Curable Sexually Transmitted Infection Treatment Interventions to Prevent HIV Transmission in Sub-Saharan Africa

Richard G. White, * Open Modal Authors Info & Affiliations
The Open Infectious Diseases Journal 24 December 2009 RESEARCH ARTICLE DOI: 10.2174/1874279301004010148



Sub-Saharan Africa (Africa) remains the most severely HIV affected region in the world. As there will not be a cure or vaccine against HIV for many years, primary HIV prevention remains key to HIV control. Primary prevention currently includes treatment of curable sexually transmitted infections (STIs). Here, the evidence for curable STI treatment as an HIV prevention strategy in Africa is reviewed.


Despite data on the plausible biological mechanisms from laboratory studies and the relative risks from epidemiological studies suggesting that classical STIs do increase the risk of HIV acquisition and transmission, the impact of curable STI treatment on HIV transmission measured in RCTs has varied markedly. Syndromic STI treatment was shown to be an effective strategy in a population with an early HIV epidemic, but neither syndromic STI treatment, nor mass STI treatment were effective in mature HIV epidemics. Among sex workers with relatively low rates of STI, presumptive STI treatment also failed to reduce HIV incidence.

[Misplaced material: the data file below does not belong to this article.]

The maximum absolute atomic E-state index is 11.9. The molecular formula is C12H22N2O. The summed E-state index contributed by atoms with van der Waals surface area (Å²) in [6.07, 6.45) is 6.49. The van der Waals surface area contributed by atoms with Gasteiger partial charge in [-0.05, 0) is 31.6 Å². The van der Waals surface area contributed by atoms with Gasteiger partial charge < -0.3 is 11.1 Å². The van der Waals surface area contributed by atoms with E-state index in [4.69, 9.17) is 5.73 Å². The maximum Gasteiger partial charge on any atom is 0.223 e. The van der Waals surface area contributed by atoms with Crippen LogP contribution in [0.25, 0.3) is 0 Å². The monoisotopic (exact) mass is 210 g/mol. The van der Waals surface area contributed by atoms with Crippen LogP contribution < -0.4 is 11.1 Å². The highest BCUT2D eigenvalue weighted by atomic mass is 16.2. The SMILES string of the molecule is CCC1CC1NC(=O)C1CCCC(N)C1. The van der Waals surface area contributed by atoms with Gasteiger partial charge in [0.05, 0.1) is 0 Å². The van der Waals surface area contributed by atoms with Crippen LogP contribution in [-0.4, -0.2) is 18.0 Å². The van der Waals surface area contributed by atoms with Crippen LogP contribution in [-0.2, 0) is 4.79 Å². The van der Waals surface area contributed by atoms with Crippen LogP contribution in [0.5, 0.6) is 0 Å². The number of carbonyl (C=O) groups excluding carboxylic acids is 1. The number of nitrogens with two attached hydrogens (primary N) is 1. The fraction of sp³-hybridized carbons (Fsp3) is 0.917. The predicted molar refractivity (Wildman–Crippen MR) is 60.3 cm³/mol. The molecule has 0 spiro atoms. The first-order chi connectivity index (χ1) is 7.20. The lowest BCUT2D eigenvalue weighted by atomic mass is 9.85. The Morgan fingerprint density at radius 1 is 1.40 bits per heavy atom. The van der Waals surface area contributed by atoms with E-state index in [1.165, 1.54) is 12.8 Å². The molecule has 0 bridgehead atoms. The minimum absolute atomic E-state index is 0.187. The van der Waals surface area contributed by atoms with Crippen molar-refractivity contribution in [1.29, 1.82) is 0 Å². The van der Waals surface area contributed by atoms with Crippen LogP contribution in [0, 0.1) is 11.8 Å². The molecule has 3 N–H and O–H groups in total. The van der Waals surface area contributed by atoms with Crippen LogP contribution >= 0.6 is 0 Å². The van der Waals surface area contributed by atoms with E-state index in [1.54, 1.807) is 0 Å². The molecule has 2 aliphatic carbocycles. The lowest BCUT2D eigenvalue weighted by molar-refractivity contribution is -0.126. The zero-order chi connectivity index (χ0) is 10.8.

Rational health policy requires that scarce resources be allocated to interventions with the best costeffectiveness even if relative impact at population level is modest. Curable STI treatment is likely to prevent a decreasing fraction of new HIV infections as the HIV epidemic expands, but, because of increasing HIV incidence it may remain cost-effective for HIV prevention in many African countries.

Keywords: Sexually transmitted diseases, epidemiology, HIV.
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